Base 4dr Rear-wheel Drive Sedan
2011 Dodge Charger

MSRP ?

$25,395
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Engine Engine 3.6LV-6
MPG MPG 18 City / 27 Hwy
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2011 Charger Overview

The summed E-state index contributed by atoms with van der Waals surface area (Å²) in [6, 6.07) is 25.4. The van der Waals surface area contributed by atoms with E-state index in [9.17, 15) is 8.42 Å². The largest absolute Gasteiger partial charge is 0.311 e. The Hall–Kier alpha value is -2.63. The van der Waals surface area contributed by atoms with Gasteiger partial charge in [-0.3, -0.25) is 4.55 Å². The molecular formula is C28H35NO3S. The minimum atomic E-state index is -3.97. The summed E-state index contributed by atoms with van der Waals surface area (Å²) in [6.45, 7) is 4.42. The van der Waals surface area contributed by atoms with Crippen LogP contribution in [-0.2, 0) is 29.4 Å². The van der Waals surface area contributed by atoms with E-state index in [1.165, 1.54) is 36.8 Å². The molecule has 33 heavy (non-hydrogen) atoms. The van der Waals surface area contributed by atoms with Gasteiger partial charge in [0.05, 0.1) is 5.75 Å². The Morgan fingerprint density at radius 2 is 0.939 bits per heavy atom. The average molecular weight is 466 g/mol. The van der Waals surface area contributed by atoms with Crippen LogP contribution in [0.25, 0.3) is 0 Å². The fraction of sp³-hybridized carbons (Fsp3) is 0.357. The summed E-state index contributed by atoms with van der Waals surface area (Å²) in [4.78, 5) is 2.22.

Some Things Never Go Out Of Style The year was 1966. The muscle car era, which arguably began two years earlier with the introduction of the Pontiac GTO, was in full swing. In order to have a chance at attracting the young, affluent buyers so craved by American automakers of the day, a car needed to offer equal doses of style and horsepower. Dodge, with its brand new Charger fastback, offered plenty of both. But it wasn't until 1968 that the Dodge Charger truly hit its stride, earning it legendary status in the annals of automotive history. Coke-bottle styling, a full suite of powerful V8 engines – including the 440 Six Pack and 426 Hemi – and plenty of success on the NASCAR circuit meant that the Dodge Boys had a winner on their hands. Sadly, the heyday of American muscle was nearly over by the time Dodge figured out the formula, and the car was just a shell of its former muscular self by the end of 1974. The rest of the 1970s were not kind to the Charger, and sales slowly faded away until the model name was canceled altogether after the 1978 model year. We'll gracefully skip over the front-wheel-drive years from 1983 through 1987 and move straight to the nameplate's reintroduction in 2006. The Hemi was back in action, the new car's styling was aggressive and generally well received and sales took off. But by 2010, yet again the reborn Charger was seriously showing its age, having received nothing in the way of significant interior or exterior updates during its five years back on the market and being saddled with a fully uncompetitive line of V6 engines and even an ancient four-speed automatic transmission in base models. Dodge has finally given the "new" Charger some attention with an update for 2011 that includes new looks, new engines and the complete absence of a four-speed transmission. Does this mean that Dodge is done letting the Charger nameplate wither on the vine? Without spoiling the rest of the review, let's just say we have some good news to share. The first bit of evidence that Dodge is serious about reinvigorating the Charger comes the first time you lay eyes on it. Sheetmetal is much more sculpted than before, with flowing, feminine lines that instantly recall those of the much-loved 1970 model. This is purely intentional. The large scallops that indent the front doors and aluminum hood, and the subtle double-diamond effect in profile (not nearly as pronounced a 'Coke-bottle' curve as the Chargers of yore, but still welcome in today's era of me-too organic wedge-shaped cars) are clearly meant to evoke warm and fuzzy memories of a bygone era. And for the most part, it works, even for those of us only old enough to witness such bold styling motifs while watching Barrett-Jackson on SPEED. It's not until you begin to dissect the details that you remember this is a fully modern automobile. Panel gaps are tight and …